US Social Media Content Moderation: Junk Anti-trust Suits, Focus on Data Diet

The recent attack on the United States Capitol and Donald Trump’s subsequent ban from several major social media platforms has brought social media content moderation, and the possibility of government regulation, back into the national spotlight. The events at the Capitol demonstrate the pressing need for change in how platforms moderate and curate content, but just how this should be done is not nearly as clear.  

Policymakers will have to chart a course through hazardous waters, avoiding the temptation to employ dated tools, trampling on individual freedoms, and damaging the global competitiveness of some of America’s most prestigious firms, all while correcting a fragmented and dangerous information environment. The focus should be on the unique capacities of platforms to curate information to their users through algorithms, rather than leaning on outdated policy tools designed for fundamentally different business practices.  

But with a bipartisan collection of state attorneys general and Congress members pushing anti-trust suits against Google and Facebook, policymakers have already been drawn towards tools that are likely ineffective for the task. There are reasons to believe that even if won, these suits will prove to be an ineffective instrument for improving the shape of social media content, other purposes set aside. Some contend that antitrust laws are an outdated tool that fails in the face of the rapid scalability of social media. One of the spawns of a broken-up platform could quickly rise again to market dominance.  Additionally, a more diverse array of platforms does not address the issue of widespread misinformation; more platforms may lead to further fragmentation and misinformation as users seek out platforms that curate content suited to their unique desires. 

Another approach is reforming Section 230 of the Communications Decency Act of 1996, which provides immunity from liability for content created by users. Holding platforms liable for the content posted by users could help incentivize the removal of illegal content, but it comes with some serious drawbacks, as demonstrated with Germany’s 2017 Network Enforcement Act. Human rights groups and critics argue the liability clause incentivizes platforms to remove more content than intended and damages free speech, though the empirical evidence here is mixed. A similar law passed in France was gutted by its Constitutional Council at least in part due to its impact on free speech. Based on the criticism this approach faced in Germany and France, there is good reason to believe such a policy would be overturned in the Supreme Court if it could muster the unlikely political support needed in the first place.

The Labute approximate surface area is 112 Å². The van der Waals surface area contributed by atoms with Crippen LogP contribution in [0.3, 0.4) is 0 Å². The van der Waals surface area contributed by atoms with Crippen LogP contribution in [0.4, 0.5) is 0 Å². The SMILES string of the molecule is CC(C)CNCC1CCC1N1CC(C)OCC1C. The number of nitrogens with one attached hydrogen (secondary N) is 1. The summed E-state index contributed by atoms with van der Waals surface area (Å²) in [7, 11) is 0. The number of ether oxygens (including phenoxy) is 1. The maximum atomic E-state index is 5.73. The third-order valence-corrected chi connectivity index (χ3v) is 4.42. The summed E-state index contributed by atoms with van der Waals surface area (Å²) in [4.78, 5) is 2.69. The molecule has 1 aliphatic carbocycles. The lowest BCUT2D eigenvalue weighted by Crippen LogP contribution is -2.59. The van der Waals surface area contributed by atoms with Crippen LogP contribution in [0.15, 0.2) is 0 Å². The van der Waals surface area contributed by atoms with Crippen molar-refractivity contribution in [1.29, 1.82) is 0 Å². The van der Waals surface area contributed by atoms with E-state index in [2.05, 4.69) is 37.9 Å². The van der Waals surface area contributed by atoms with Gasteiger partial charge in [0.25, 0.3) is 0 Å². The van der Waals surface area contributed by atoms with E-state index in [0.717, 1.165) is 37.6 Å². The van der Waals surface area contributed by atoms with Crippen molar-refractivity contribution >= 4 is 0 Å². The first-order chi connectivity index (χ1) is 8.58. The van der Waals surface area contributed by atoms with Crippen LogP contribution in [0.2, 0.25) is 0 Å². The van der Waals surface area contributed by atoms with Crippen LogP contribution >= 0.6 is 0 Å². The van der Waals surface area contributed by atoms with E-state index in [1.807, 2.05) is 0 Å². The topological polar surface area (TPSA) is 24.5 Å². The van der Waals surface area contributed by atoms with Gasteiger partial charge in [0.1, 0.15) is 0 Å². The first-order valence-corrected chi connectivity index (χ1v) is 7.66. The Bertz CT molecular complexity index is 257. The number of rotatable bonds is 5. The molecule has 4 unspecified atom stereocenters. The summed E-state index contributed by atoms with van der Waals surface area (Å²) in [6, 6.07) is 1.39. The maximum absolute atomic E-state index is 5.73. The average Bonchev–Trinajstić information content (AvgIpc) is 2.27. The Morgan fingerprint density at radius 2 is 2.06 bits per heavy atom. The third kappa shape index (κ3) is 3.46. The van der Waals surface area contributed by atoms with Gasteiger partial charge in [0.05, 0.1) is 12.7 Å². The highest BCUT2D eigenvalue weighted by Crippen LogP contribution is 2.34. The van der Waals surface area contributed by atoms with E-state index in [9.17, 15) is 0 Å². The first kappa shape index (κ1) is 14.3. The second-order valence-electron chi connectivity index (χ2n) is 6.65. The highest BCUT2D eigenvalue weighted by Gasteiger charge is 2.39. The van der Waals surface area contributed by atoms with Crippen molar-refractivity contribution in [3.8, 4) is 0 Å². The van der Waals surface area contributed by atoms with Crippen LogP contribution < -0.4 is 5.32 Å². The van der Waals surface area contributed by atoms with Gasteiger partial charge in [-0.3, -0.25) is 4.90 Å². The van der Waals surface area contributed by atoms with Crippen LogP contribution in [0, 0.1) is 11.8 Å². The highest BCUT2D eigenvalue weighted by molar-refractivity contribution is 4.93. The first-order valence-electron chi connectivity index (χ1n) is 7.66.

A more forwardlooking suggestion has been the widespread adoption of middleware, or “software that rides on top of an existing platform and can modify the presentation of underlying data.”While middleware gets to the heart of the issue by augmenting the underlying algorithm, it fails to necessarily improve on it. There is little reason to assume users would choose middleware that factchecks over that which curates conspiracy theories. Rather than being the competitive solution its authors tout it as, middleware would likely be much of the same.  

None of these approaches adequately address the fundamental issue – platforms curate content that maximizes screen time, often promoting misinformation and hate. Policymakers must instead approach this new business model and technology with a new toolkit form-fitted for the job. An important step forward would be the passage of a national data privacy law, creating transparency in how data is used by platform’s algorithms and giving users better control over how their data is used, and subsequently the content that they see. There is mutual interest here between platforms and regulators. Platforms are eager to have a uniform privacy law that would replace the inefficiencies of complying with the piecemeal assortment of state laws that currently exist. While a privacy law will be low on the policy priority list, given the challenges posed by the pandemic, its achievement is closer than ever before and could happen in the next few years. 

* Francis Fukuyama, Barak Richman, Ashish Goel, Foreign Affairs, “How to Save Democracy from Technology: Ending Big Tech’s Information Monopoly” (Jan/Feb 2021), 106-110. 

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